Barbara Marx Hubbard of the Foundation for Conscious Evolution (and
author of CONSCIOUS EVOLUTION), Ethan Leib (author of DELIBERATIVE
DEMOCRACY IN AMERICA), Jeff Peters of We The People, Ginny
Sloan of the Constitution Project, Pat Spino of the Democracy in
America Project, Donna Wiesner of BrainTrain, Zoe Schonfeld of the
NY office of the Legal Aid Society, and Jeri Barr of Cobb Family
The conversations were facilitated by a team including Susan, Julie,
Marian and Mark Gerzon. Mark is Founder and President of the Mediators
Foundation and author of A HOUSE DIVIDED and the forthcoming
LEADERS WITHOUT BORDERS. In 1997 and 1999 Mark designed and
facilitated two major Bipartisan Congressional Retreats. His extensive
experience creating and supporting productive cross-boundary conversations
served us well.
I came to this weekend largely because of Joseph, the strong conservative
who had come to believe that dialogue and deliberation -- and, through
them, the emergence of an inclusive, dynamic We the People -- offer
better answers to our predicament than win/lose battles over positions
and candidates. His journey had brought him to the same place mine
had, but through the opposite door. I had tremendous respect for
him, but I couldn't relate to his Right-wing past at all. Even as
I joined him in our common dedication to dialogue, I couldn't quite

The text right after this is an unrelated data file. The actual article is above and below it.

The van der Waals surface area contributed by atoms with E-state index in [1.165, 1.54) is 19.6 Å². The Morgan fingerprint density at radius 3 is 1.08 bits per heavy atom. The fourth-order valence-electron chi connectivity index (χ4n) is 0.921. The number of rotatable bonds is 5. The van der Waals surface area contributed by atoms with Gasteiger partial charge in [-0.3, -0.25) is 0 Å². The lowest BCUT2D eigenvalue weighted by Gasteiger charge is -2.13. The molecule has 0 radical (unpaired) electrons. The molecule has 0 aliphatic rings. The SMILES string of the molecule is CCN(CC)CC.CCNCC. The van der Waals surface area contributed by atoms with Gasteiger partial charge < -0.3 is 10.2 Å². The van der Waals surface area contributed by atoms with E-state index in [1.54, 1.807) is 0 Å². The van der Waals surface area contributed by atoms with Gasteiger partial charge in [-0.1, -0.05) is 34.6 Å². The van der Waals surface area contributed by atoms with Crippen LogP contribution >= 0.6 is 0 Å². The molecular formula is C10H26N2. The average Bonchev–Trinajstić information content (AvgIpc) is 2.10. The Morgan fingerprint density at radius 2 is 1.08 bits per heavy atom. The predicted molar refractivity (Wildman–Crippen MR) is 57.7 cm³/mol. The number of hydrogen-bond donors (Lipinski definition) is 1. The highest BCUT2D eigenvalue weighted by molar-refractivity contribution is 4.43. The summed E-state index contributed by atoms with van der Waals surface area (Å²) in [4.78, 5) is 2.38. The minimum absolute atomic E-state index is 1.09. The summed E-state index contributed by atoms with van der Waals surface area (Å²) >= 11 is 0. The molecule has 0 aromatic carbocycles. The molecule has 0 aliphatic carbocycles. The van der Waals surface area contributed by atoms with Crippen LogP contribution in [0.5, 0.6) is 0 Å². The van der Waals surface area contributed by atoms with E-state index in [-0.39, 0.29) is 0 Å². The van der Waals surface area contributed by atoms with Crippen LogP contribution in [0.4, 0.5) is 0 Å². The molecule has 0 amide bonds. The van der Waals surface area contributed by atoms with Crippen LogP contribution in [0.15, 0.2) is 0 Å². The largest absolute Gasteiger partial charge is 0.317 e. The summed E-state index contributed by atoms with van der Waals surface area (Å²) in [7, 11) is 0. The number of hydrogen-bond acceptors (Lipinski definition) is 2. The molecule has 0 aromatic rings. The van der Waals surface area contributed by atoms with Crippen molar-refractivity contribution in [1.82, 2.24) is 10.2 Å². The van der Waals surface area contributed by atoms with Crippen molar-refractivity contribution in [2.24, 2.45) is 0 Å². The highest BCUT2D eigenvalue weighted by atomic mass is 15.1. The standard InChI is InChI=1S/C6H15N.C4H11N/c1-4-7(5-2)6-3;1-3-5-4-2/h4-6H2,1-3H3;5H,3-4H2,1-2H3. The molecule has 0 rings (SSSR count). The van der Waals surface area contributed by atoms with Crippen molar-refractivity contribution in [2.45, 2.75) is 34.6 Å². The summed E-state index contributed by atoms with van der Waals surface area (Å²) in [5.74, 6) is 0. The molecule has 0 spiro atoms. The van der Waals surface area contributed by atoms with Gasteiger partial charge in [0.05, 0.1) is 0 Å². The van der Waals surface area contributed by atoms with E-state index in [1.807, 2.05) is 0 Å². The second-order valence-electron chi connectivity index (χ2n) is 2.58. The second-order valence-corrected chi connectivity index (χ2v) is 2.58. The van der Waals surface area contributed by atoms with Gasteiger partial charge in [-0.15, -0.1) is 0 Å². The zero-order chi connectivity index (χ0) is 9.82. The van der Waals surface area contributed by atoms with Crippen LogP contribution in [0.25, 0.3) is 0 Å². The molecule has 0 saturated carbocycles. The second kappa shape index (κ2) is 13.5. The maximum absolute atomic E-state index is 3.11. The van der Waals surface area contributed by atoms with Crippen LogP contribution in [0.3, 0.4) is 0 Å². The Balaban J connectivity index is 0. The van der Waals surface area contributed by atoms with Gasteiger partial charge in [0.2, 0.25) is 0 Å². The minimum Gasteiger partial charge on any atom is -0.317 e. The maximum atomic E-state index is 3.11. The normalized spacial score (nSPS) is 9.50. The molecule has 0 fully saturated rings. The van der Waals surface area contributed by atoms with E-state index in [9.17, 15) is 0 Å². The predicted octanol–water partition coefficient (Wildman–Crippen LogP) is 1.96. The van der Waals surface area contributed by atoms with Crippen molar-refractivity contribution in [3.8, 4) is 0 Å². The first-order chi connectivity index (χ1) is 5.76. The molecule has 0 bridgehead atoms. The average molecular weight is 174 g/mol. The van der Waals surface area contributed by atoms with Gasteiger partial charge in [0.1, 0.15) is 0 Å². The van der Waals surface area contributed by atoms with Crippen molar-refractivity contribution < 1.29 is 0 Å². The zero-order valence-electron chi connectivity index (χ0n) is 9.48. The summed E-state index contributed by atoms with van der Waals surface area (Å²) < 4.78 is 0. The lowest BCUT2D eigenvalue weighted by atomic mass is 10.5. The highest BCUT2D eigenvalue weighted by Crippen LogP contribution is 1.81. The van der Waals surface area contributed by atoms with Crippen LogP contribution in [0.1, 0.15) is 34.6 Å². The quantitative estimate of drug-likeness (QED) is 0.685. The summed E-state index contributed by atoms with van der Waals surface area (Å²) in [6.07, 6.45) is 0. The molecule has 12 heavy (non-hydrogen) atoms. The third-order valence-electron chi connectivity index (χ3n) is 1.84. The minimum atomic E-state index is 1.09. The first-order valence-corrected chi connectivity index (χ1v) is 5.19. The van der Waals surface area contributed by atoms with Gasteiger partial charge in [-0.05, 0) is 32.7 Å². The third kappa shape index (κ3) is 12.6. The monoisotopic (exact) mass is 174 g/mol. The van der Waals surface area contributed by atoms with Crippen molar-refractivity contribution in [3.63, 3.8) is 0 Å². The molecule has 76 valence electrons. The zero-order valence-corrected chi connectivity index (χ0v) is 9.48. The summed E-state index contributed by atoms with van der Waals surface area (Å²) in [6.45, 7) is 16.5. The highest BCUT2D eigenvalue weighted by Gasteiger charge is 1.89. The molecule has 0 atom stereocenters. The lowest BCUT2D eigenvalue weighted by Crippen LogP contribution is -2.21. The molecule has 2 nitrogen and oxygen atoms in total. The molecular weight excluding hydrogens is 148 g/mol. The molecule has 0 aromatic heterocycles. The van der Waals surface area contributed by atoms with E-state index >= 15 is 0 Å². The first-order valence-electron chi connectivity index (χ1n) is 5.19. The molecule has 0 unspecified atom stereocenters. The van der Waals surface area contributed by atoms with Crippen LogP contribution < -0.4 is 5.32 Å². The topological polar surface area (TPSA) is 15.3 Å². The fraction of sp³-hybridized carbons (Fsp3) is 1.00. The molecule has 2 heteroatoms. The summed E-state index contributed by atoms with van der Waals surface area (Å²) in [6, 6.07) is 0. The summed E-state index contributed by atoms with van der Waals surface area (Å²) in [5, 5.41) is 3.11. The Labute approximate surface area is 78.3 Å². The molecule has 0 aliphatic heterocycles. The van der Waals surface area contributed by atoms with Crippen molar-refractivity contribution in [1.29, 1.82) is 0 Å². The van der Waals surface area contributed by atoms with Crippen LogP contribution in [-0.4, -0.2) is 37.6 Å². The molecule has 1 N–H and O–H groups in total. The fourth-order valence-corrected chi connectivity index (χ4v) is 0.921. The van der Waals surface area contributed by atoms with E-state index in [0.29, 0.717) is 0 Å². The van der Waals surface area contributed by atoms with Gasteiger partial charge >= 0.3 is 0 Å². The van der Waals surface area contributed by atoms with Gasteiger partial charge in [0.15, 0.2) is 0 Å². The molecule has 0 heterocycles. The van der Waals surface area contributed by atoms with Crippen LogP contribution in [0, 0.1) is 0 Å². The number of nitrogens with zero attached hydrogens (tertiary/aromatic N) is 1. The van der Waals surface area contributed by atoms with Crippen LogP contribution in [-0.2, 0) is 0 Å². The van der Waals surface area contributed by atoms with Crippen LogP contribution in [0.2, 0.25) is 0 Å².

figure him out through the lens of my progressive analysis.
What I experienced before and during the weekend gave me a gut-level
understanding of how my own ideological righteousness could close
my mind and heart. Using Google, I researched the people who were
coming to the conversation. I read articles by the conservatives
and listened to their radio talk shows -- and I got triggered by
what they said. I reacted with anger, frustration and rejection
of who they were. I thought silent counterarguments and felt the
rise of adrenaline. Friends warned me to be careful -- or couldn't
even imagine going to talk with such people. The dialogic side of
me was despairing. I doubted I was up to the challenge. I knew I
should set aside my reactions and try to see these conservatives
as people, but the task seemed daunting. I was anxious, determined
to work hard to be open, and half expected the whole effort to be
So what happened? I had a remarkable time. Right at the start,
in small mixed breakout groups, we explored what America meant to
us when we were 12 years old -- and now. We told each other what
we cherished about America. I told my story of growing up in a progressive
activist family that sided with socialist revolutions and learned
all the bad things America did in the world -- and yet how I still
held on to the dream that America had a major positive role to play
in the world, a powerfully positive myth to live out for the benefit
of all humanity.
We explored our experiences of political difference. I heard a
conservative's story of speaking out in a public forum as a college
student. A radical progressive student had responded "When
the Revolution succeeds, your kind will be the first to be shot!"
The audience had cheered the radical, and this man had never forgotten
that. I could understand why. We went on to explore the psychological
and tribal dynamics of polarization, and what was lost and gained
by seeing others as the enemy and by feeling certain we were right
(subjects about which I will write more soon). We came to a place
where we didn't want to use those labels at all. We were searching
for some other ways to relate that had more positive possibility
I talked particularly with one conservative, learning that he,